what are they saying?

what are they saying?

We have 3 different conversations going on in this photo.  Note the open or closed mouths.  Where are their eyes looking? How are the tails held? Are there any paw lifts? Do you note soft or stiff joints? How about forward or back or lowered ears?

Dogs communicate to other dogs using vocalizations and body language.  

Many humans accidentally ask their dogs a behavior without even realizing it.  If your dog is repeatedly offering the wrong behavior, could it be what YOU are asking?  

I once had a client whose sweet 5 yr old female Scottish Terrier was a problem barker, predictably when dad was on the phone.  I asked him what he had tried to stop her from barking, and here is what he said:  “I have tried yelling at her, walking in the other room, ignoring her and now I get some relief when I toss her a large dog biscuit as it takes her a while to eat it, but sometimes she starts right back up again.”  

Did you know? If a dog does a behavior (like sit or bark) and if what follows is rewarding to the dog (attention or freedom) then the behavior will be repeated.  This is also true of humans!

IMG_2720This Scottie learned that when she barked at her owner he spoke to her which was rewarding as she was able to get his attention.  Even negative attention is better than no attention for a bored dog. Then one day she just happened to bark while dad was on the phone and because he needed her quiet he tossed her a large biscuit.  The smart girl has now learned that when dad puts that box to his ear and she barks, she gets a Big Biscut.  This behavior will surely be repeated, by this smart dog!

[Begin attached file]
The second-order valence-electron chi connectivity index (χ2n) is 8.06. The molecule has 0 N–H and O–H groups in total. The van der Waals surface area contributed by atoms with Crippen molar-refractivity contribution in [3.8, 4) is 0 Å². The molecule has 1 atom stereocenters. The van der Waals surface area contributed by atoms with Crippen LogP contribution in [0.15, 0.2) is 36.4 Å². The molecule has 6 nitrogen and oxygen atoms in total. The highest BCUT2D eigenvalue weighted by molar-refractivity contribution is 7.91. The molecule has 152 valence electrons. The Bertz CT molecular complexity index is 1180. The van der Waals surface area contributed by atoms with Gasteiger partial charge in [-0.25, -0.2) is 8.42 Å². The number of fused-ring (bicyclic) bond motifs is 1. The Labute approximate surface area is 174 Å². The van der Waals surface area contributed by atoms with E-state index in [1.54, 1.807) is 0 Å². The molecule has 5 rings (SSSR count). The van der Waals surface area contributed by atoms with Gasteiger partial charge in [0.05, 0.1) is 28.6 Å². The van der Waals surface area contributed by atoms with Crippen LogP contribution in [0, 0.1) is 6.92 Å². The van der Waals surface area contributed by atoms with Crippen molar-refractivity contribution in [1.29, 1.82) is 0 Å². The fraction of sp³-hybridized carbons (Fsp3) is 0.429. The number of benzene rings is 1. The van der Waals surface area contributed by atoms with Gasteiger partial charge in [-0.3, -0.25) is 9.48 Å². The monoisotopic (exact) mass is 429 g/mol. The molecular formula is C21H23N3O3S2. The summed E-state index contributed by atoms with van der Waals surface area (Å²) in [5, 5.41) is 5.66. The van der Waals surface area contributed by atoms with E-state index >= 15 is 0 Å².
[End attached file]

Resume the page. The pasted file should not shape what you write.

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So, if your dog is repeating the same unwanted behavior, think about what message you are sending to your dog, as it is most likely some kind of a reward for your pup.  Changing your behavior will certainly change your dogs, like giving her a biscuit when she is calmly lying on her bed.  I am pretty sure this is a behavior we all want repeated! Remember: if your dog is seeking attention, be sure to reward wanted behavior, while ignoring unwanted behavior.